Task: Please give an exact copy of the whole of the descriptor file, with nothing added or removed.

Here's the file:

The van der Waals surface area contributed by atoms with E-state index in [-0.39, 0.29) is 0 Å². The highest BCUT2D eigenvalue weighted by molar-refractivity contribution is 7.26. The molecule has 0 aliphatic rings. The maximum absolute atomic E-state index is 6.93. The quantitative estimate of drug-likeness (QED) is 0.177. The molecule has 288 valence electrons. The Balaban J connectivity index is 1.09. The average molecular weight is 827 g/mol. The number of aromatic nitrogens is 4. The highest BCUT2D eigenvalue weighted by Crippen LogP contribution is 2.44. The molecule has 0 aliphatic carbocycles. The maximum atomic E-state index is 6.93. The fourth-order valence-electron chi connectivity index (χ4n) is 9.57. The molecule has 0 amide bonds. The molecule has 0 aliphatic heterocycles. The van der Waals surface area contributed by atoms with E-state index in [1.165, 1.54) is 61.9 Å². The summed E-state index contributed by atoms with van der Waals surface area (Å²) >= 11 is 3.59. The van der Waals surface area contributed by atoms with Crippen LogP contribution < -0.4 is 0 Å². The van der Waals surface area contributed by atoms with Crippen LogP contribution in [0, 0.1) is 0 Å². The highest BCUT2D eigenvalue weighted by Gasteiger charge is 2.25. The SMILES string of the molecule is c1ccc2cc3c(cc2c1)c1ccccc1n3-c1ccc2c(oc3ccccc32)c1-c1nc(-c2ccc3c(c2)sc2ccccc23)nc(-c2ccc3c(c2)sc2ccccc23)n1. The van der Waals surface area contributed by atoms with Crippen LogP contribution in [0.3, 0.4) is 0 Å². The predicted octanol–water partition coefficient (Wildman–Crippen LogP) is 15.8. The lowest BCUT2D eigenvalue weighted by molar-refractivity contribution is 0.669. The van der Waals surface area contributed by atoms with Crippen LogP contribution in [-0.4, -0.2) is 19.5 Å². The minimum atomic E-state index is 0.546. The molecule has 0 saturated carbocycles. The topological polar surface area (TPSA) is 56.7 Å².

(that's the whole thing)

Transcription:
The van der Waals surface area contributed by atoms with E-state index in [-0.39, 0.29) is 0 Å². The highest BCUT2D eigenvalue weighted by molar-refractivity contribution is 7.26. The molecule has 0 aliphatic rings. The maximum absolute atomic E-state index is 6.93. The quantitative estimate of drug-likeness (QED) is 0.177. The molecule has 288 valence electrons. The Balaban J connectivity index is 1.09. The average molecular weight is 827 g/mol. The number of aromatic nitrogens is 4. The highest BCUT2D eigenvalue weighted by Crippen LogP contribution is 2.44. The molecule has 0 aliphatic carbocycles. The maximum atomic E-state index is 6.93. The fourth-order valence-electron chi connectivity index (χ4n) is 9.57. The molecule has 0 amide bonds. The molecule has 0 aliphatic heterocycles. The van der Waals surface area contributed by atoms with E-state index in [1.165, 1.54) is 61.9 Å². The summed E-state index contributed by atoms with van der Waals surface area (Å²) >= 11 is 3.59. The van der Waals surface area contributed by atoms with Crippen LogP contribution < -0.4 is 0 Å². The van der Waals surface area contributed by atoms with Crippen LogP contribution in [0, 0.1) is 0 Å². The highest BCUT2D eigenvalue weighted by Gasteiger charge is 2.25. The SMILES string of the molecule is c1ccc2cc3c(cc2c1)c1ccccc1n3-c1ccc2c(oc3ccccc32)c1-c1nc(-c2ccc3c(c2)sc2ccccc23)nc(-c2ccc3c(c2)sc2ccccc23)n1. The van der Waals surface area contributed by atoms with Crippen LogP contribution in [0.3, 0.4) is 0 Å². The predicted octanol–water partition coefficient (Wildman–Crippen LogP) is 15.8. The lowest BCUT2D eigenvalue weighted by molar-refractivity contribution is 0.669. The van der Waals surface area contributed by atoms with Crippen LogP contribution in [-0.4, -0.2) is 19.5 Å². The minimum atomic E-state index is 0.546. The molecule has 0 saturated carbocycles. The topological polar surface area (TPSA) is 56.7 Å².